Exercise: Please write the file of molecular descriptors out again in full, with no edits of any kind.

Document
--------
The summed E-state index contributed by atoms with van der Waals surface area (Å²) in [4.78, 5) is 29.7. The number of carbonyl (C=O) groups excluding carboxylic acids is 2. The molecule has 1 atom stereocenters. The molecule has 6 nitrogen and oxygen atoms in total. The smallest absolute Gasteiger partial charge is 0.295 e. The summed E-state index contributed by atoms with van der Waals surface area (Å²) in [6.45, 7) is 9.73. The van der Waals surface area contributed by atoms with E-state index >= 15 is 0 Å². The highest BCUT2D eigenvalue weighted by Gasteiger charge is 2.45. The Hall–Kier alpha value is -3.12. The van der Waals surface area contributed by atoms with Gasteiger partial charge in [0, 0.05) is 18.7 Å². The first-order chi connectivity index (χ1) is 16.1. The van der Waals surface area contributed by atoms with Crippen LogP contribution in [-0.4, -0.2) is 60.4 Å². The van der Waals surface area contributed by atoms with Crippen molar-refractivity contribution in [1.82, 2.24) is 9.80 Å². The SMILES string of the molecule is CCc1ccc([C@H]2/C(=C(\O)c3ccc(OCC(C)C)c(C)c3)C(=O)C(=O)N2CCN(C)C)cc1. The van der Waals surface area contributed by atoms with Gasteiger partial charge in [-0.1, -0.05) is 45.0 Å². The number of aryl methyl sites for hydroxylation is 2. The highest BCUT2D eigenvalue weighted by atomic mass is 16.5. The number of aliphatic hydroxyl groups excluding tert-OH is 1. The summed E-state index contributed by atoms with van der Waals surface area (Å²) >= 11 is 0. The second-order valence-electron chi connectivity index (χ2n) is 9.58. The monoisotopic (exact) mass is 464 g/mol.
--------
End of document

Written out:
The summed E-state index contributed by atoms with van der Waals surface area (Å²) in [4.78, 5) is 29.7. The number of carbonyl (C=O) groups excluding carboxylic acids is 2. The molecule has 1 atom stereocenters. The molecule has 6 nitrogen and oxygen atoms in total. The smallest absolute Gasteiger partial charge is 0.295 e. The summed E-state index contributed by atoms with van der Waals surface area (Å²) in [6.45, 7) is 9.73. The van der Waals surface area contributed by atoms with E-state index >= 15 is 0 Å². The highest BCUT2D eigenvalue weighted by Gasteiger charge is 2.45. The Hall–Kier alpha value is -3.12. The van der Waals surface area contributed by atoms with Gasteiger partial charge in [0, 0.05) is 18.7 Å². The first-order chi connectivity index (χ1) is 16.1. The van der Waals surface area contributed by atoms with Crippen LogP contribution in [-0.4, -0.2) is 60.4 Å². The van der Waals surface area contributed by atoms with Crippen molar-refractivity contribution in [1.82, 2.24) is 9.80 Å². The SMILES string of the molecule is CCc1ccc([C@H]2/C(=C(\O)c3ccc(OCC(C)C)c(C)c3)C(=O)C(=O)N2CCN(C)C)cc1. The van der Waals surface area contributed by atoms with Gasteiger partial charge in [-0.1, -0.05) is 45.0 Å². The number of aryl methyl sites for hydroxylation is 2. The highest BCUT2D eigenvalue weighted by atomic mass is 16.5. The number of aliphatic hydroxyl groups excluding tert-OH is 1. The summed E-state index contributed by atoms with van der Waals surface area (Å²) >= 11 is 0. The second-order valence-electron chi connectivity index (χ2n) is 9.58. The monoisotopic (exact) mass is 464 g/mol.